Nicole Curtis of The Rehab Addict purchased this house for $1.
An additional $140,000 was spent for its rehabilitation.
The residents of Minneapolis wanted to demolish this house in favor of a beautiful empty lot.
Thanks to Nicole’s fight this house was saved.
I think it’s great that Nicole Curtis and her show, Rehab Addict educate the public on the value and importance of saving a dilapidated building and restoring its features instead of replacing them.
While I agree with her philosophy, I don’t always agree with her work. I recently saw her “Dollar House” rehabilitation posting and thought it would be important to point out some issues that have a negative effect on curb appeal.
Within 2 hours after Nicole Curtis posted this photo on her face book page, 20,000 people liked it. There were tons of comments on the dollar house such as “so beautiful” etc. All this is good for her PR of course.
Keep in mind that on FB, Houzz and all social media, the most ugly renovation can be posted and people will comment sweetly on how pretty the improvements make the house! You would be shocked how people can get praised for some real crazy things they do to their home.
Many readers out there when seeing a cleaned up house or even a historic house with fake purple siding will still respond “how beautiful”. I have encountered some people that will insist that their vinyl sided Victorian with all decorative features removed looks barely different from what it did originally. It seems people just like change. Even a neighbor’s bad remuddeling job will be referred to how they “fixed up” their house.
While a new clean paint job may impress people, here I try to educate so readers will understand what to look for, by comparing the before and after photos.
The focus in this article is the exterior design. Not interior design or other repairs which I’m sure were desperately needed.
Unfortunately these Rehab Addict photos are poor quality and a lot of features can’t be seen well. When comparing the before and after photos of this house, I definitely prefer the before photo. Making repairs and giving this house a new coat of paint will most definitely make it look better than the renovated photo.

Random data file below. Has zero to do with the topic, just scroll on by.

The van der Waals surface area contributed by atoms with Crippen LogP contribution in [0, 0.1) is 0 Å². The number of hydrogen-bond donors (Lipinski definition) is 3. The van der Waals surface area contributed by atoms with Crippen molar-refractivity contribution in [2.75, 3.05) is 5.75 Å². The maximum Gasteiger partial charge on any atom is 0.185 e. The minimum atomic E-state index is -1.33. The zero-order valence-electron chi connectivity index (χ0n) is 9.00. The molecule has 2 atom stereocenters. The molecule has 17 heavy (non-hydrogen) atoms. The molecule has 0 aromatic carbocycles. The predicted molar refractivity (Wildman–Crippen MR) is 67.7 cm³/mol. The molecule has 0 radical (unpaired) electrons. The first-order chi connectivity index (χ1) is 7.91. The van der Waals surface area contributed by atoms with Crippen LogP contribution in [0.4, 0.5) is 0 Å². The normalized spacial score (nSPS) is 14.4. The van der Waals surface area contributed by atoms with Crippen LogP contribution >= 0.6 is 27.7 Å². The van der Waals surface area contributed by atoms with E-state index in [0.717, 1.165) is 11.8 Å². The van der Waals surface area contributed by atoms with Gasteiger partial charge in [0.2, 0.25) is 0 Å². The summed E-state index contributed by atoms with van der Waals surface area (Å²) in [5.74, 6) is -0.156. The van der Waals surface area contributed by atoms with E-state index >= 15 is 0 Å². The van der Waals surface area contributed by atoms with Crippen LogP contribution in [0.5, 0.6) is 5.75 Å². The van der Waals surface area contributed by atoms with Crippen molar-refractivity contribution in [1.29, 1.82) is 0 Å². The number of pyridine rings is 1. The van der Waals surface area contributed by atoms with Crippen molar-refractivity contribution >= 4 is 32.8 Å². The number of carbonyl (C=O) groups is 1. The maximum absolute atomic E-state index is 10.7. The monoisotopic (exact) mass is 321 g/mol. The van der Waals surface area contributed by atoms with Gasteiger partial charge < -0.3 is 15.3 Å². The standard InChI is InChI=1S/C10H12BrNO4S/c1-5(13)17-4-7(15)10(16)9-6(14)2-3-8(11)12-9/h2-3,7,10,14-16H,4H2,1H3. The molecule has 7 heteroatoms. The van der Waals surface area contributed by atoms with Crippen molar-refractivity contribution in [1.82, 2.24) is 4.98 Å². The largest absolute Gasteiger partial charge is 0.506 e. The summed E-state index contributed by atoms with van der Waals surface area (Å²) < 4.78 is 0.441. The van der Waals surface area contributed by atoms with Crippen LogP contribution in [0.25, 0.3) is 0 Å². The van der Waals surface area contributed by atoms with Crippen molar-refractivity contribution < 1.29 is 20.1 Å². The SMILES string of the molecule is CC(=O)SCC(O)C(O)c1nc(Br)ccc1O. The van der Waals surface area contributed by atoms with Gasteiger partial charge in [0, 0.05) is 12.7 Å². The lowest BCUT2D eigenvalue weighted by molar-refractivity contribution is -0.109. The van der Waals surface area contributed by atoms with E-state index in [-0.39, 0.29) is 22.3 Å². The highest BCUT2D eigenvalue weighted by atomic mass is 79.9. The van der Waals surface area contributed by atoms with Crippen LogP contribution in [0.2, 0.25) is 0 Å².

Why do I prefer the original dollar house (left photo)?
The first reason is the style of the porch. This may or may not be the original porch but it works much better than the Rehab Addict porch.
Notice the new very skinny porch posts and the weak looking railing. There are no bases for the porch posts or piers. Below the porch posts is the porch skirt which consists of lattice but no supports. For a better understanding of this problem and comparison photos to really see and understand the difference, please refer to my explanation of porch skirts here.
The original house had a strong stucco porch that was in proportion to the house and appeared strong enough to support the porch roof. The house was welcoming because it had a wide set of stairs as you approach the front door. Now the porch stairs are narrow and unwelcoming.
The new Rehab Addict house is painted a cool green and white that appears more cheery compared to the warmer stucco color with brown trim. However, the new house also has brown trim. This is a simple house and only one color trim – the white trim – is necessary. The brown just adds confusion.
The new house is a common makeover you see everywhere and most people on social media will ooh and ahh and make a fuss about such a wonderful improvement. Unfortunately they fail to or are unable to understand the logic of architecture and allow the new and shinny to rule.